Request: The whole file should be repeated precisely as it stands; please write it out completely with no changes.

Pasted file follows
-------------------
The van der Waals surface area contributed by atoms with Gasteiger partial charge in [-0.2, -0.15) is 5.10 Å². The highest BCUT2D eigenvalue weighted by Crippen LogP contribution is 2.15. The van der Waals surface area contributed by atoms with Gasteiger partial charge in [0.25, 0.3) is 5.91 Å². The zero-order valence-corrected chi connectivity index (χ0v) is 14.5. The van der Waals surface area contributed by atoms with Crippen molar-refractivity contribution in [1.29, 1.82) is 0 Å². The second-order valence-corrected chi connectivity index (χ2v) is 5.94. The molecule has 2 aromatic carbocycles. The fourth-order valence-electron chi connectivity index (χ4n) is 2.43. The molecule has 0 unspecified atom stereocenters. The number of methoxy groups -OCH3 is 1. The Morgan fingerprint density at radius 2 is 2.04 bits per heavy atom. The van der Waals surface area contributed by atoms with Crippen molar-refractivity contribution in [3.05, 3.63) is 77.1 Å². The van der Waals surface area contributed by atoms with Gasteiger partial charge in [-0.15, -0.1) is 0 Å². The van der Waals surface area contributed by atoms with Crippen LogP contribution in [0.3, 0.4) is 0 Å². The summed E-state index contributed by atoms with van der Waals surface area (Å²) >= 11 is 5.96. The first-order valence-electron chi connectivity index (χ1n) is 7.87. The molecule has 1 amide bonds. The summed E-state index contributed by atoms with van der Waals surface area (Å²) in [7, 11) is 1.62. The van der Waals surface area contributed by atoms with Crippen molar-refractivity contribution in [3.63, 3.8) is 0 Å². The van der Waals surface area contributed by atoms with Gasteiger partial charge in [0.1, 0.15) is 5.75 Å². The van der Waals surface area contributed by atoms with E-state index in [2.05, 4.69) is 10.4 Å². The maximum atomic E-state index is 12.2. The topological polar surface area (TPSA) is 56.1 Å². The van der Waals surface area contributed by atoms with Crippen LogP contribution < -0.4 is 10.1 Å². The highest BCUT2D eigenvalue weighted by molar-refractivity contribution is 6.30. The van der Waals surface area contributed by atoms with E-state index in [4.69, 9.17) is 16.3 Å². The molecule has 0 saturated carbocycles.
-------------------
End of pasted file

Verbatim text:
The van der Waals surface area contributed by atoms with Gasteiger partial charge in [-0.2, -0.15) is 5.10 Å². The highest BCUT2D eigenvalue weighted by Crippen LogP contribution is 2.15. The van der Waals surface area contributed by atoms with Gasteiger partial charge in [0.25, 0.3) is 5.91 Å². The zero-order valence-corrected chi connectivity index (χ0v) is 14.5. The van der Waals surface area contributed by atoms with Crippen molar-refractivity contribution in [1.29, 1.82) is 0 Å². The second-order valence-corrected chi connectivity index (χ2v) is 5.94. The molecule has 2 aromatic carbocycles. The fourth-order valence-electron chi connectivity index (χ4n) is 2.43. The molecule has 0 unspecified atom stereocenters. The number of methoxy groups -OCH3 is 1. The Morgan fingerprint density at radius 2 is 2.04 bits per heavy atom. The van der Waals surface area contributed by atoms with Crippen molar-refractivity contribution in [3.05, 3.63) is 77.1 Å². The van der Waals surface area contributed by atoms with Gasteiger partial charge in [-0.15, -0.1) is 0 Å². The van der Waals surface area contributed by atoms with Crippen LogP contribution in [0.3, 0.4) is 0 Å². The summed E-state index contributed by atoms with van der Waals surface area (Å²) >= 11 is 5.96. The first-order valence-electron chi connectivity index (χ1n) is 7.87. The molecule has 1 amide bonds. The summed E-state index contributed by atoms with van der Waals surface area (Å²) in [7, 11) is 1.62. The van der Waals surface area contributed by atoms with Crippen molar-refractivity contribution in [3.63, 3.8) is 0 Å². The van der Waals surface area contributed by atoms with Gasteiger partial charge in [0.1, 0.15) is 5.75 Å². The van der Waals surface area contributed by atoms with E-state index in [2.05, 4.69) is 10.4 Å². The maximum atomic E-state index is 12.2. The topological polar surface area (TPSA) is 56.1 Å². The van der Waals surface area contributed by atoms with Crippen LogP contribution < -0.4 is 10.1 Å². The highest BCUT2D eigenvalue weighted by molar-refractivity contribution is 6.30. The van der Waals surface area contributed by atoms with E-state index in [4.69, 9.17) is 16.3 Å². The molecule has 0 saturated carbocycles.